Geography of Yemen

When looking at a map of the world, Yemen will be located on the Arabian Peninsula. It is in the Southern tip of the subcontinent right below Saudi Arabia and to the west of Oman. It therefore only borders those two countries. Just to the west of the country’s border is the Red Sea and the southern border is on the Indian Ocean. The southwestern tip of the country is part of the Bab el-Mandeb Strait. Crossing that is the Eastern tip of Africa, specifically the nations of Eritrea and Djibouti. The Horn of Africa and Yemen are only about 200 miles away from each other.

The Gulf of Aden and the Arabian Sea surround the southern side of Yemen before getting to the Indian Ocean, so there are a lot of different boats and sea vessels going in and out of Yemen on a daily basis.

There is a little bit of everything inside of Yemen. There are mountains, deserts, islands, plains and seacoasts throughout the country. There are actually more than 100 islands that belong to the country, including the Kamaran Islands and Perim Islands in the Red Sea as well as Socotra Island in the Gulf of Aden.

The west coast of Yemen is called Tihama, which is known as “hot lands” in Arabic. This region is very flat and consists of the southern tip of the country all the way north into Saudi Arabia, following along the Red Sea. This area isn’t very populated because of its sandy coastline.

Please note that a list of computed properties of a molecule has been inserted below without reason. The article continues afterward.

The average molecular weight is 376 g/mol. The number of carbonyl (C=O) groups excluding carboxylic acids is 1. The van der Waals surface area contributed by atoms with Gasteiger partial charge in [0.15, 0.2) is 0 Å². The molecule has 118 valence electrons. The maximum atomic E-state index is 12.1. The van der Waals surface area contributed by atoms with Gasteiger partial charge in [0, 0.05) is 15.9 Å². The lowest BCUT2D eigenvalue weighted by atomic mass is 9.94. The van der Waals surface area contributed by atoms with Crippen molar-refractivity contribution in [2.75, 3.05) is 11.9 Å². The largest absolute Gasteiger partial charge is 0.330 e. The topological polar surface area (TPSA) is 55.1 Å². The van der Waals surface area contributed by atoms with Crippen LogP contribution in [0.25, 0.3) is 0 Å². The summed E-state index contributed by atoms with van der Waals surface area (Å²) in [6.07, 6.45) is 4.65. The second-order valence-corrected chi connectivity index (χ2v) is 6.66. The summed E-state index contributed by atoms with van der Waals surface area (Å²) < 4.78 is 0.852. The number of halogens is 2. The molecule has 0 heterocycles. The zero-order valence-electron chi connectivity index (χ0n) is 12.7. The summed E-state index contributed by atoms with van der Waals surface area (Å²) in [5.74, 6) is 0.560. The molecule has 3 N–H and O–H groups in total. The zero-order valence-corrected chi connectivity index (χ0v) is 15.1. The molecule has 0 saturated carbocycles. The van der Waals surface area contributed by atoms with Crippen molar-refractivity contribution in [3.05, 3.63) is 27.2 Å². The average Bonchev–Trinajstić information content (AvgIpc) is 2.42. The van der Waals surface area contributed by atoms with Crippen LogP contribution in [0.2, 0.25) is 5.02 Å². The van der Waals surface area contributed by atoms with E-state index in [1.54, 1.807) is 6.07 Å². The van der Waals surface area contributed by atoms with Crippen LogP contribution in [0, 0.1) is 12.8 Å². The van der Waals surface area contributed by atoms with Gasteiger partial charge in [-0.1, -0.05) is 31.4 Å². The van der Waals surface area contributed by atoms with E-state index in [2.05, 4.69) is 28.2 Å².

The greatest population of Yemenis live in the west, which is where the mountains surround and there is a lot more fertile land. The Western Highlands levels off at a plateau known as the Central Highlands region. It is here that the capital city of Sanaa is located. West of the city are the Haraz Mountains.

The steep mountains of the Western highlands come off of the coastal cliffs. Some mountains are actually volcanoes and some of the peaks are more than 12,000 feet above sea level. The highest point of the Arabian Peninsula is known as Japal al-Nabi Shuayb. There is also the Central Highlands, which is the lower mountain range that ultimately descends into the Desert.

Most of eastern Yemen is the desert, where it slopes into the Arabian Desert (the second largest desert in the world). It is referred to as the Empty Quarter as very few people live here. There are the occasional nomads who herd animals through the area in the spring.

The Wadi Hadhramawt region is south of the desert and has very strong farming communities. The wadi is the largest on the Peninsula and helps to bring water into the rest of Yemen.